5 Vital Plumbing Tools and Materials for All Homeowners

Posted on: 12 December 2017

Plumbing problems, while preventable, will eventually come around if you live in a place long enough. You could have a leaking tap, burst pipes, a clogged sink, drain or toilet or a dripping faucet. Sometimes the problem can wait for your plumber's appointment, but emergencies need immediate attention to mitigate damage before he/she arrives. The only way you'll be able to do that is if you have the right tools and materials at hand. This article discusses five things you should always have in your house in case there's a plumbing problem.

1. Plunger

This is an absolute must-have for every home; ideally, you should have at least two plungers – for bathroom and kitchen use. Plungers are handy for dislodging minor clogs in drain, tubs, sinks and toilets. You can use a regular plunger for blocked toilets, although it's advisable to buy a flange plunger which is large enough to cover the bowl opening.

2. Plumber's tape

Plumber's tape is readily available at home improvement stores and is commonly called Teflon tape (misnomer, as it isn't made of Teflon materials but rather with PTFE - Polytetrafluoroethylene). It is useful to prevent leaks in threaded plumbing connections. It is sold in a small roll and has a silky texture. You can use this tape to seal minor leaks in piping as you wait for a plumber.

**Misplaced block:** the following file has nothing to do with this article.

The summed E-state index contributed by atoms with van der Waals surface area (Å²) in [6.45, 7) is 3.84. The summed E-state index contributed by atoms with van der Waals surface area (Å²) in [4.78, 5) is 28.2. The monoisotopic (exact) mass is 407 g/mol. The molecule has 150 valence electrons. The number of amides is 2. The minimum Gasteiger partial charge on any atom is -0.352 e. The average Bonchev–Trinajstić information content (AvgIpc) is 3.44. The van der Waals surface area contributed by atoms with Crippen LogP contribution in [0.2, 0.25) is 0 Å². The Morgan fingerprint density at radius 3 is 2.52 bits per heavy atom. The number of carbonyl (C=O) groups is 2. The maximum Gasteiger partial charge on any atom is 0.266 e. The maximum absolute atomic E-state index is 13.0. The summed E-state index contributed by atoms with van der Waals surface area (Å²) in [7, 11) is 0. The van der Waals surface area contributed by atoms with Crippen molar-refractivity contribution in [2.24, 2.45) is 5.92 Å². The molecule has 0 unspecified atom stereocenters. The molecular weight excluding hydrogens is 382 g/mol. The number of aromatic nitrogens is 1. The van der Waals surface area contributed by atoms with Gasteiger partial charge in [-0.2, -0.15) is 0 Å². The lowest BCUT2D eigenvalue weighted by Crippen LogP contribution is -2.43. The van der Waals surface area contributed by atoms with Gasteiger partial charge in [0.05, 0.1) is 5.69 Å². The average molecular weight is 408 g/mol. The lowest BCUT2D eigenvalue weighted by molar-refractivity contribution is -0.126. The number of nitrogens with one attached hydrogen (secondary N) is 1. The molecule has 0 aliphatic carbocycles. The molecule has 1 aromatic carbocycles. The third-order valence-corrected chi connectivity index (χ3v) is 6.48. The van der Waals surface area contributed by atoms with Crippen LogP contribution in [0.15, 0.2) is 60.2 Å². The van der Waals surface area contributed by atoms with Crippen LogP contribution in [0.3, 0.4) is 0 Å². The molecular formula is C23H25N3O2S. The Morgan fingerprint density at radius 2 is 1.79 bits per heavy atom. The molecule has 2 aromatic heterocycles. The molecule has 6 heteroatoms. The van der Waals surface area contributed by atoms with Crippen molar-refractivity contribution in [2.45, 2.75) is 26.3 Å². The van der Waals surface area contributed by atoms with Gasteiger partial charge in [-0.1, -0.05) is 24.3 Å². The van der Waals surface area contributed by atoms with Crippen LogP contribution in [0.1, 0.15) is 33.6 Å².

3. Hand augers

A hand auger, also called a plumber's snake, is also ideal for clearing obstructions in sinks, showers or drain lines. It's the next tool in your arsenal if a plunger fails. There are sink and toilet augers, and the former shouldn't be used in toilets. The auger is made such that you can turn the cable and snake it through bends in pipes to pull out clogs. Toilet augers are larger than sink augers, with a tougher steel cable made to grind through stubborn toilet clogs. They are bent to reach past the toilet bowl into the pipe beyond.

4. Tongue-and-groove pliers

Channel-Locks is the common brand name for these pliers, which are ideal for pulling, grabbing, twisting, loosening or tightening in plumbing repairs. They differ from regular pliers in that they have longer adjustment sections making it easier to grip pipes of different sizes. It also has a longer handle which provide better grip – excellent for an amateur conducting first-aid on a leaky pipe for instance.

5. Hacksaw

Hacksaws are versatile tools that can cut through plastic and metal piping, bolts, nuts and screws. When buying, go for a saw with a tense blade properly held in the frame, and buy a few extra blades in case of breaks when you're working. You can wrap a piece of cloth around the frame, creating a more comfortable handle for you.

Bonus tip

When faced with a plumbing emergency, be sure to contact a certified plumber to tell you what you can do before they get there. If you're not absolutely confident in your ability to do what they advise, it's best to leave everything alone until a professional gets there.